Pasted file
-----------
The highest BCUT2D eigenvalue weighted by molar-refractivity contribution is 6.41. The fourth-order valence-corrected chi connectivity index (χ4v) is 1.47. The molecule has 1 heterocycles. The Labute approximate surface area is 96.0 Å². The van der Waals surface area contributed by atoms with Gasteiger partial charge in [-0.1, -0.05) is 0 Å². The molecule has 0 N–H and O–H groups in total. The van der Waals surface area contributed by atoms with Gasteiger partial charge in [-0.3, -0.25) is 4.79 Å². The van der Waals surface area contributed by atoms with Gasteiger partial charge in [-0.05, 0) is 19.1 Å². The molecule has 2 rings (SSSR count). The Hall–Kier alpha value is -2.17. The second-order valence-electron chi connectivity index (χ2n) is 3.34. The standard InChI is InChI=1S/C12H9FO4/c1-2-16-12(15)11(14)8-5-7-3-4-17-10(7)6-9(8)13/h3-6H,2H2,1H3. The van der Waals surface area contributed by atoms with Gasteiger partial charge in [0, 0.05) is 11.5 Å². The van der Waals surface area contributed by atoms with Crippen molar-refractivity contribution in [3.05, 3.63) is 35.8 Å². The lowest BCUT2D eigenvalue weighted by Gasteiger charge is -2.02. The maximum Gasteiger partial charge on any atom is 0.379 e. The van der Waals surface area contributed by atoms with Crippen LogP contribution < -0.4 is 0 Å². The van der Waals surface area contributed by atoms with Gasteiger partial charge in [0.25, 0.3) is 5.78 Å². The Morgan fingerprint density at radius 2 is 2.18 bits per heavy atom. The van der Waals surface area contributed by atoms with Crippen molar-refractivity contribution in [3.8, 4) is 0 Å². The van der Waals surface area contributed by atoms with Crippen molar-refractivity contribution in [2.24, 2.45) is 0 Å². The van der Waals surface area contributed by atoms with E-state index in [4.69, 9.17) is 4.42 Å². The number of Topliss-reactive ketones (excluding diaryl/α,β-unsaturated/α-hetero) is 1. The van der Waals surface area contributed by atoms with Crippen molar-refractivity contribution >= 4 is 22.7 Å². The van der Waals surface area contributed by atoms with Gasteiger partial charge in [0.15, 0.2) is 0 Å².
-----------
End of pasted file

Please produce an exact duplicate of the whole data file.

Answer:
The highest BCUT2D eigenvalue weighted by molar-refractivity contribution is 6.41. The fourth-order valence-corrected chi connectivity index (χ4v) is 1.47. The molecule has 1 heterocycles. The Labute approximate surface area is 96.0 Å². The van der Waals surface area contributed by atoms with Gasteiger partial charge in [-0.1, -0.05) is 0 Å². The molecule has 0 N–H and O–H groups in total. The van der Waals surface area contributed by atoms with Gasteiger partial charge in [-0.3, -0.25) is 4.79 Å². The van der Waals surface area contributed by atoms with Gasteiger partial charge in [-0.05, 0) is 19.1 Å². The molecule has 2 rings (SSSR count). The Hall–Kier alpha value is -2.17. The second-order valence-electron chi connectivity index (χ2n) is 3.34. The standard InChI is InChI=1S/C12H9FO4/c1-2-16-12(15)11(14)8-5-7-3-4-17-10(7)6-9(8)13/h3-6H,2H2,1H3. The van der Waals surface area contributed by atoms with Gasteiger partial charge in [0, 0.05) is 11.5 Å². The van der Waals surface area contributed by atoms with Crippen molar-refractivity contribution in [3.05, 3.63) is 35.8 Å². The lowest BCUT2D eigenvalue weighted by Gasteiger charge is -2.02. The maximum Gasteiger partial charge on any atom is 0.379 e. The van der Waals surface area contributed by atoms with Crippen LogP contribution < -0.4 is 0 Å². The van der Waals surface area contributed by atoms with Gasteiger partial charge in [0.25, 0.3) is 5.78 Å². The Morgan fingerprint density at radius 2 is 2.18 bits per heavy atom. The van der Waals surface area contributed by atoms with Crippen molar-refractivity contribution in [3.8, 4) is 0 Å². The van der Waals surface area contributed by atoms with Crippen molar-refractivity contribution in [2.24, 2.45) is 0 Å². The van der Waals surface area contributed by atoms with E-state index in [4.69, 9.17) is 4.42 Å². The number of Topliss-reactive ketones (excluding diaryl/α,β-unsaturated/α-hetero) is 1. The van der Waals surface area contributed by atoms with Crippen molar-refractivity contribution >= 4 is 22.7 Å². The van der Waals surface area contributed by atoms with Gasteiger partial charge in [0.15, 0.2) is 0 Å².